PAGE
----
The goal of this study was to assess the risk of pesticide exposure to honey bee colonies in different Virginia landscapes. Researchers performed chemical analysis on adult honey bee, pollen and wax samples to detect pesticide exposure. Nine of the eleven pesticides were detected. Colonies from forests had the fewest pesticide detections compared to agricultural or urban landscapes. Coumaphos and fluvalinate are among the most detected chemicals across all sample types. More research is required to understand how miticide accumulation is affecting honey bee colonies.
One of the global research trends is the attempt to limit the absorption of toxins from the gastrointestinal tract of animals using preparations consisting of probiotic lactic acid bacteria strains. A 2019 World Journal of Microbiology and Biotechnology review by Fabiszewska and colleagues describes 55% reduction in mycotoxin reported in the gastrointestinal tract of chickens receiving probiotic (El-Nezami et al. 2000) and 80% reduction in mycotoxin following fermentation of contaminated meadow plants with the participation of the bacterial inoculant (Zielińska et al. 2014). The beneficial effect of bacteria is explained by increasing the amount of enzymes in food, which facilitates digestion and chelating of mycotoxins (El-Nezami et al. 2006, Luz et al. 2018). These findings showcase the detoxification potential of beneficial microbial products and the outlook of these findings being increasingly translated to detoxification of miticide and pesticide accumulation affecting honey bee colonies
In-hive variation of the gut microbial composition of honey bee larvae and pupae from the same oviposition time
The mechanisms which adult honey bees share food via mouth parts (trophallaxis) results in a uniform microbial gut composition. Variations in hive gut composition can therefore illustrate changes in colony health. The microbial community in developing honey bee larvae varies greatly from that of an adult worker. Research findings pertaining to the gut microbial composition of honey bee larvae and pupae are inconsistent. Results from a recent study suggest that variation exists between individual larvae and pupae. Gammaproteobacteria were the most abundant in 30% of samples, while in other samples Firmicutes bacteria presented at the highest levels prior to larval defecation, then decreased by nearly half in favor of Gammaproteobacteria (Figure 2). Understanding the nuances in honey bee larvae and pupae gut communities represents an opportunity for probiotic supplementation to be used as a treatment option for destructive brood diseases.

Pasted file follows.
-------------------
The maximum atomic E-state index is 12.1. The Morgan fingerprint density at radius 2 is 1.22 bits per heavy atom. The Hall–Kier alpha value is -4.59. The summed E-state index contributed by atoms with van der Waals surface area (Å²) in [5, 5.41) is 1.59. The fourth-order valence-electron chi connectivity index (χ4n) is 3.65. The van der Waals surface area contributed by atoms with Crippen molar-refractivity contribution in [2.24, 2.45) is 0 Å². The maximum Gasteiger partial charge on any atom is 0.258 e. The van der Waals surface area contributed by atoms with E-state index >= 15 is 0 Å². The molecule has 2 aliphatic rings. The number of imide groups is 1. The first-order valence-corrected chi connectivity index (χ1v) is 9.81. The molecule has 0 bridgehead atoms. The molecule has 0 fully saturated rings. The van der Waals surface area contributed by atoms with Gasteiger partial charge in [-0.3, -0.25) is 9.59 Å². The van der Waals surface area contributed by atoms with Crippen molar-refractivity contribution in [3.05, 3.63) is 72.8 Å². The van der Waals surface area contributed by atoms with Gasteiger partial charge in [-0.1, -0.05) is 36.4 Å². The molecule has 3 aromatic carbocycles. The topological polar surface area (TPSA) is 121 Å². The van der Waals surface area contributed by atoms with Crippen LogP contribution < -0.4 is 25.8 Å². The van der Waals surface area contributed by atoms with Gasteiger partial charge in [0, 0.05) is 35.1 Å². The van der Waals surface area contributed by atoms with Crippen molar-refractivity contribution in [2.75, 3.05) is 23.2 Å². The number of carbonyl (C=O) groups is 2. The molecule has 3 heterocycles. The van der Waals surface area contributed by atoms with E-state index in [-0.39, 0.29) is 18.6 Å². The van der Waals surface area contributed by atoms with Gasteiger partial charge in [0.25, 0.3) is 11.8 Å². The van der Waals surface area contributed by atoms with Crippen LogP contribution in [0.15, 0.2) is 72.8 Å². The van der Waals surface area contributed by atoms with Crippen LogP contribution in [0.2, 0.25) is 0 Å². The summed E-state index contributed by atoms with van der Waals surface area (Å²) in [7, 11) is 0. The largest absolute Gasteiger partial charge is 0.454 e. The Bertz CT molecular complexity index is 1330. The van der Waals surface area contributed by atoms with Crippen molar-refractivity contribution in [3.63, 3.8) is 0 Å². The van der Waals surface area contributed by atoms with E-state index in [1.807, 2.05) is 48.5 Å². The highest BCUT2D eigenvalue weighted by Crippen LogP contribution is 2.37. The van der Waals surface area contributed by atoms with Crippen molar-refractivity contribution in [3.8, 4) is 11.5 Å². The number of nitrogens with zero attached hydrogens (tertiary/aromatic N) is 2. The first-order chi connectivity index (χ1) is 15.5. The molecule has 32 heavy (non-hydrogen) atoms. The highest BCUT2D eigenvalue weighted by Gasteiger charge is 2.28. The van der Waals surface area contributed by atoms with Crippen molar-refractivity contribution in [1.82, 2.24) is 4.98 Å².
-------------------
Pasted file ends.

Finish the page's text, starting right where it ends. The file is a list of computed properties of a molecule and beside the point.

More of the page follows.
Honey bees rely on the inclusive behavioral immune system (BIS) as a first line of defense against pathogens. Individually, honey bees are unable to fight off disease entering the hive and therefore must always act altruistically to promote their longevity and survival as a colony. Honey bees use a variety of mechanisms like thermoregulation to modulate the hive temperature outside of range suitable for pathogen proliferation. The ability for healthy individuals to identify the diseased is also a component of BIS that suggests diseased individuals emit chemical signals to deter healthy individuals from becoming compromised. This can be seen in the case of brood disease. Hive hygienic behavior is imperative to managing disease. Infected brood can be identified by workers through the cappings and be eliminated from the hive to prevent the disease from spreading. Altrustic interactions as part of the BIS in social species like honey bees therefore plays an important role in individual and group fitness.